This article originally appeared on ThinkAdvisor by Melania Waddell.
The Securities and Exchange Commission has been widely criticized for failing to define the term “best interest” when it proposed, and eventually passed, its Regulation Best Interest for brokers.
Since the rule took effect on June 30 — and the enforcement hammer looms — industry officials’ efforts to decipher exactly what “best interest” means have escalated.
To help broker-dealers and advisors comply with the newly effective Reg BI — as well as the customer relationship summary, or Form CRS — the agency has released frequently asked questions guidance, and did so again at this writing in mid-October on Form CRS.
After Reg BI was passed last June, SEC Chairman Jay Clayton attempted to explain the difference between Reg BI and fiduciary duty:
There are all types of “fiduciary” duties, he said, but he zeroed in on an investment advisor’s fiduciary duty. “It’s a combination of care and loyalty. You owe somebody a duty of care, and you can’t put your interests ahead of their interests,” Clayton said.
“Best interest on the broker side has many of the same elements, but we want people to understand that the investment advisor space, and the broker-dealer space, are different,” he continued.
But the industry remains unclear as to exactly what “best interest” means.
Ron Rhoades, director of the personal financial planning program and assistant professor of finance in the Gordon Ford College of Business at Western Kentucky University, who was recently awarded the Tamar Frankel Fiduciary prize by the Institute for the Fiduciary Standard, told me during a recent Human Capital podcast that eventually the SEC or the Financial Industry Regulatory Authority — the enforcer of Reg BI — is going to have to explain it.
“FINRA has indicated that it’s going to interpret Reg BI, and I’m very cautiously pessimistic about their interpretation of that,” Rhoades said. “If Reg BI is nothing more than suitability plus a few more disclosures, and we know that disclosures really don’t work; investors don’t read them, and even the few that do read them don’t really understand them … then basically we just have suitability standard plus a little bit of disclosure.”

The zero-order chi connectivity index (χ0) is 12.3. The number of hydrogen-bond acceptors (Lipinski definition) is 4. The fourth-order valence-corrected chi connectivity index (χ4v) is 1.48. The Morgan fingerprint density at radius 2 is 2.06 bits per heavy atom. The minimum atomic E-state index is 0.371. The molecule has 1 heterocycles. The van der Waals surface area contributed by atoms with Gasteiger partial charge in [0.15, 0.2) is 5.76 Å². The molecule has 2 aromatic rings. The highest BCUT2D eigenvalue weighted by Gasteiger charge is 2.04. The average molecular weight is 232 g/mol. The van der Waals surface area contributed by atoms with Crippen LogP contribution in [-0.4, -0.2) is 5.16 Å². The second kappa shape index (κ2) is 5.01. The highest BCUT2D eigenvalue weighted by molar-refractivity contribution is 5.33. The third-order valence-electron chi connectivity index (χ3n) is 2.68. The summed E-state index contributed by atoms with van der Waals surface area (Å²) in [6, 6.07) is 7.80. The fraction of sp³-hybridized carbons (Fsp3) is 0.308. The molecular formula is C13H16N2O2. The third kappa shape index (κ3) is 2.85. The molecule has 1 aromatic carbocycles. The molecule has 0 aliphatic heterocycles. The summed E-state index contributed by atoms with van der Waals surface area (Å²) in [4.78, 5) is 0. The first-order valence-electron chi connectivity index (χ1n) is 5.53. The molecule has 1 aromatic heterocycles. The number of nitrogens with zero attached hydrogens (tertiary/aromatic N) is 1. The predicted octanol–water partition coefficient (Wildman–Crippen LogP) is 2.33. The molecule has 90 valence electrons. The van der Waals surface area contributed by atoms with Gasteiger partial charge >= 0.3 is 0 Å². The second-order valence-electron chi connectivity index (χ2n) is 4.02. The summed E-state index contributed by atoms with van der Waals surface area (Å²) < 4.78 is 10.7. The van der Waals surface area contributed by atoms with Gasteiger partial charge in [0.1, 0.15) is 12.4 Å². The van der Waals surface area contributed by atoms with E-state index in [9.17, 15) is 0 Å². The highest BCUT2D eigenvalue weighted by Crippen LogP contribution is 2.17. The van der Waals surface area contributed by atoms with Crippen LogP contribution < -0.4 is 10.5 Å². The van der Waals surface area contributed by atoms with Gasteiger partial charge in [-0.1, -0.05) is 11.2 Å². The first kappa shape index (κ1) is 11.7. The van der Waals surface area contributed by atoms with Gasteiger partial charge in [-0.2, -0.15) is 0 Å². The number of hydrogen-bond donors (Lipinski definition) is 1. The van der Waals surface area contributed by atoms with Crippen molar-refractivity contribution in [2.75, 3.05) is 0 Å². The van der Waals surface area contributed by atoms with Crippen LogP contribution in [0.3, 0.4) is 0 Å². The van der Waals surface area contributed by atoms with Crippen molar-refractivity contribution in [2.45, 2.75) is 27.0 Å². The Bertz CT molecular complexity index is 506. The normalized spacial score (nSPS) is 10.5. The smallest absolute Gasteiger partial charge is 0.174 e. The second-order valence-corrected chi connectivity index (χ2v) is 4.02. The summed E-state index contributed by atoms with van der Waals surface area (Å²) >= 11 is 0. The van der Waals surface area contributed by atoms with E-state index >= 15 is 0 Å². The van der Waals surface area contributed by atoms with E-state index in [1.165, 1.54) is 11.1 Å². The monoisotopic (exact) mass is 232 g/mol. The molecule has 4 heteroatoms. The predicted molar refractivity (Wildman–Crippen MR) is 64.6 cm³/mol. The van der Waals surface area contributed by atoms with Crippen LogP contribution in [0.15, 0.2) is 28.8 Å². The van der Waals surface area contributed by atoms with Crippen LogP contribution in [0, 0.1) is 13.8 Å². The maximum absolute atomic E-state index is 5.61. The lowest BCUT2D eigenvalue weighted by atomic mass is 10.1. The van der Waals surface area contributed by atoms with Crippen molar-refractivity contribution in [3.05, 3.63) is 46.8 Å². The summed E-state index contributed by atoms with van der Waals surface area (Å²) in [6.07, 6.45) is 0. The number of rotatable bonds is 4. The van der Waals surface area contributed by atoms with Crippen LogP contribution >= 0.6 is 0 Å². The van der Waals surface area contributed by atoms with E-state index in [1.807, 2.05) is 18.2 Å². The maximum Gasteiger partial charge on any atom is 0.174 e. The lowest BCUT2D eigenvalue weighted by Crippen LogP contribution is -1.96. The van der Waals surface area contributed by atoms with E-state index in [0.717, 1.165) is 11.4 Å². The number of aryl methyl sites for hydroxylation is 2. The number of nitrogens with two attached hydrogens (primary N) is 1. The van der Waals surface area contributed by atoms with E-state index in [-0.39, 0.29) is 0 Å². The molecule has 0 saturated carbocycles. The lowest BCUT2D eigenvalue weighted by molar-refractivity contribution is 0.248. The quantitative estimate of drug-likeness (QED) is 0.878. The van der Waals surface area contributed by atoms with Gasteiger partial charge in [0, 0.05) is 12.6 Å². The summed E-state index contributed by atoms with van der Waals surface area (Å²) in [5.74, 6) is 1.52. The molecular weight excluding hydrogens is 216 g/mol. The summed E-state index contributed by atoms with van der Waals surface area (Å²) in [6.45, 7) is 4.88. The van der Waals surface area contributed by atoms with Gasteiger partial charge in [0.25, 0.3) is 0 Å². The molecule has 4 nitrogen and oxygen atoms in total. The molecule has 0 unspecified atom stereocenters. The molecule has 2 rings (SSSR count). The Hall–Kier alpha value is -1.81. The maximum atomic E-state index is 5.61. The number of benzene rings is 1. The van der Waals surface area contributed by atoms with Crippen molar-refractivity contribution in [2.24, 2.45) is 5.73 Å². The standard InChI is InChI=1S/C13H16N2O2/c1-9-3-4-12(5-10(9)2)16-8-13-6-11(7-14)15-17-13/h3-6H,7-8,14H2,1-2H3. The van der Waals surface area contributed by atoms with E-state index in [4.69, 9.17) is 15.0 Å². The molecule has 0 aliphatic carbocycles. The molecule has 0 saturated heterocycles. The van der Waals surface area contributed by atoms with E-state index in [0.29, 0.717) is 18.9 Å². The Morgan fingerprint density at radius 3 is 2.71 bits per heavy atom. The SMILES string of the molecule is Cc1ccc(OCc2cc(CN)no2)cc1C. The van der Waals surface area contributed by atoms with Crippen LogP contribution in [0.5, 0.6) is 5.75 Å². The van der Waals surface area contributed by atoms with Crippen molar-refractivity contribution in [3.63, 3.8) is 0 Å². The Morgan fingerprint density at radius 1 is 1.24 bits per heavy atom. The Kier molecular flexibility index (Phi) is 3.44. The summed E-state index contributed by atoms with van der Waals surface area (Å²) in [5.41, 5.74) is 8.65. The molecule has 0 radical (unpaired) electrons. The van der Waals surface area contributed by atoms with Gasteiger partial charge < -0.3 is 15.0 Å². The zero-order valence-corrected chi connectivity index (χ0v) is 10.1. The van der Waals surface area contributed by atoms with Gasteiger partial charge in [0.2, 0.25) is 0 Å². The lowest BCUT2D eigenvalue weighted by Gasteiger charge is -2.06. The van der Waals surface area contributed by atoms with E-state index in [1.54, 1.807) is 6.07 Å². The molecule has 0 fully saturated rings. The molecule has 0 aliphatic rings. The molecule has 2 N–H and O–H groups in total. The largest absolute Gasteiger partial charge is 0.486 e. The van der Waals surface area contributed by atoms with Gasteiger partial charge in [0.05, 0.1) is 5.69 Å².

With Reg BI, Rhoades said, the SEC “is taking this phrase ‘best interest,’ which has an established legal meaning, and is redefining the English language. The question is: how are they going to redefine it?”
Rhoades maintained that there’s still “a lot that we don’t know about Reg BI,” including “how the term ‘best interest’ is going to be interpreted. We don’t know how the duty of care in Reg BI is going to be interpreted.”
Further, the name of Reg BI is “inherently misleading,” Rhoades argued.
“The term best interest has been used for centuries to describe acting for another in their best interest. It’s basically equivalent to the fiduciary duty of loyalty. Even here in the U.S., they have over 900 judicial decisions that use the term [that way]….
“Now we’re going to have brokers who don’t have a fiduciary duty of loyalty under Reg BI — the SEC is clear, this is not a fiduciary standard — they’re going to be able to say: ‘We act in your best interest.’ But you really can’t do both: you can’t represent the buyer and the seller.”
Is Reg BI going to improve the standard of conduct for brokers?
“Yes,” according to Rhoades, “but it remains to be seen how much of an improvement. It certainly won’t eliminate conflicts of interest. It will certainly minimize a few,” such as sales contests. “And hopefully it will lead to structures of broker-dealer firms that call for level compensation. We’ve already seen some indication of some firms that it might actually lead to lower levels of commissions.”
Read the full article on ThinkAdvisor.